Aerial photography: the world's natural wonders from above

Braided rivers in Iceland photographed from above to reveal their winding patterns. Taken by Lucia Griggi.
The geological phenomenon of Iceland's braided rivers makes for stunning abstract images when shot from above by photographer Lucia Griggi. Taken on a Canon EOS 5D Mark III (now succeeded by the Canon EOS 5D Mark IV) with a Canon EF 70-200mm f/2.8L IS III USM lens at 135mm, 1/5000 sec, f/2.8 and ISO200. © Lucia Griggi

With the helicopter door wide open, there is very little between photographer Lucia Griggi and the perilously cold Arctic Ocean thousands of feet below. Held inside the chopper by a single harness, the nature and adventure specialist leans over the edge, gripping her camera close as she takes aerial photographs of the glaciers and ice shelves beneath.

"The funny thing is, I'm scared of heights," says Lucia, who has been shooting from the air for 10 years. "But that's the thing about photography – I love it so much, I become focused in the moment. As long as I get that shot, nothing else matters."

Lucia's images have featured in National Geographic, Condé Nast Traveller and on ESPN, and she has worked with brands such as Rip Curl, Billabong and Jeep. Today she works full-time in the travel industry shooting images of nature and wildlife, mainly in the polar regions.

Here she shares her creative approach to capturing the natural world – and how shooting with a Canon EOS 5D Mark IV and a Canon EOS-1D X Mark II (now succeeded by the Canon EOS-1D X Mark III) has made it possible for her to realise her vision.

A vast ice shelf casts a reflection onto the waters of Antarctica. Taken by Lucia Griggi.
Photographed on Lucia's travels, a vast Antarctic ice shelf casts a reflection onto the water beneath it. Taken on a Canon EOS-1D X Mark II with a Canon EF 16-35mm f/2.8L III USM lens at 16mm, 1/5000 sec, f/2.8 and ISO100. © Lucia Griggi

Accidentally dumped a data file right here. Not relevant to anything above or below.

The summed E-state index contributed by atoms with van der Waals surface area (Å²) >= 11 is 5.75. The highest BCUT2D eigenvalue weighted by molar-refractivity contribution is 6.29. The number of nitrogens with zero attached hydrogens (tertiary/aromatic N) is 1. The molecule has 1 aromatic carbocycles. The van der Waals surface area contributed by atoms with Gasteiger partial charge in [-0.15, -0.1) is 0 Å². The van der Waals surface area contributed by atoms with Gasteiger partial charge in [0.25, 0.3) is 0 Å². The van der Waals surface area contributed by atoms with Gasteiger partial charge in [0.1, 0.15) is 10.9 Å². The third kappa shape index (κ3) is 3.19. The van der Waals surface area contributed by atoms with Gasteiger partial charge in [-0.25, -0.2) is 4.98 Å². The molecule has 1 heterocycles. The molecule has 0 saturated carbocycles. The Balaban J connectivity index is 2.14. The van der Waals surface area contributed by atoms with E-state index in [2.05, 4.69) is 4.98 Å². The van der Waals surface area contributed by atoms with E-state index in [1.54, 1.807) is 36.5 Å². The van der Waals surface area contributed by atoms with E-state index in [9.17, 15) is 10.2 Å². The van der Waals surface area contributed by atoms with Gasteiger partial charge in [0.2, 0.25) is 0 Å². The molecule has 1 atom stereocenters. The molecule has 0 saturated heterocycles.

An aerial shot of clouds reflected on an ice sheet. Taken by Lucia Griggi.
Clouds reflected on an ice sheet on the waters of Antarctica make for a surreal image. Taken on a Canon EOS-1D X Mark II with a Canon EF 16-35mm f/2.8L III USM lens at 35mm, 1/800 sec, f/10 and ISO100. © Lucia Griggi
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Seeing the world from above

Lucia began her career as a surfing photographer. Travelling the world shooting extreme sports forced her to conquer her fear of flying – and inspired her to photograph the landscapes below. "To get to remote places we had to take small planes, so I started to take these very idyllic shots of tropical waters and the composition of the Earth from above," explains Lucia, who grew up in Venice, Italy and Surrey, England. "You get a completely different context and perspective. Now, when I'm shooting in the polar regions, I use those couple of hours in transit to shoot."

Lucia has photographed glaciers in Alaska and Siberia, the mountains of Patagonia, icescapes in Antarctica and braided rivers in Iceland. She favours simplicity, colour and pattern. "The braided rivers of Iceland are actually glacial runoff that runs through dozens of interweaving mountain crevices and cracks towards the ocean," she explains. "Looking down, you can see how the waterways make these beautiful patterns, sometimes almost symmetrical. The colours are fascinating, especially as the freshwater runs into the seawater. It's a very special thing to witness."

Braided rivers in Iceland photographed from above to reveal their winding patterns. Taken by Lucia Griggi.
This braided river in Iceland is made up of a network of small channels that continually split and join. Iceland has one of the most highlighted braided rivers in the world. Taken on a Canon EOS 5DS with a Canon EF 24-70mm f/2.8L II USM lens at 67mm, 1/1000 sec, f/4 and ISO320. © Lucia Griggi
An infrared shot of a bridge across a still lake in which the trees appear bright yellow. Taken by Pierre-Louis Ferrer.

A fresh perspective on landscape photography

Three very different photographers reveal how unusual angles, left-field locations and creative techniques can help your landscape photographs stand out.

One chance to get the shot

Lucia shoots through an open window of a small plane with a range of cameras and lenses, but when she's buckled in inside a helicopter or a plane with open doors, she has to narrow down her three favourite camera setups to two bodies – and a telephoto and a wide angle lens. "The Canon EOS 5D Mark IV is really light, which makes it ideal for shooting out of open doors," Lucia says. "It's also great at capturing realistic colours, so I use it a lot for the braided rivers."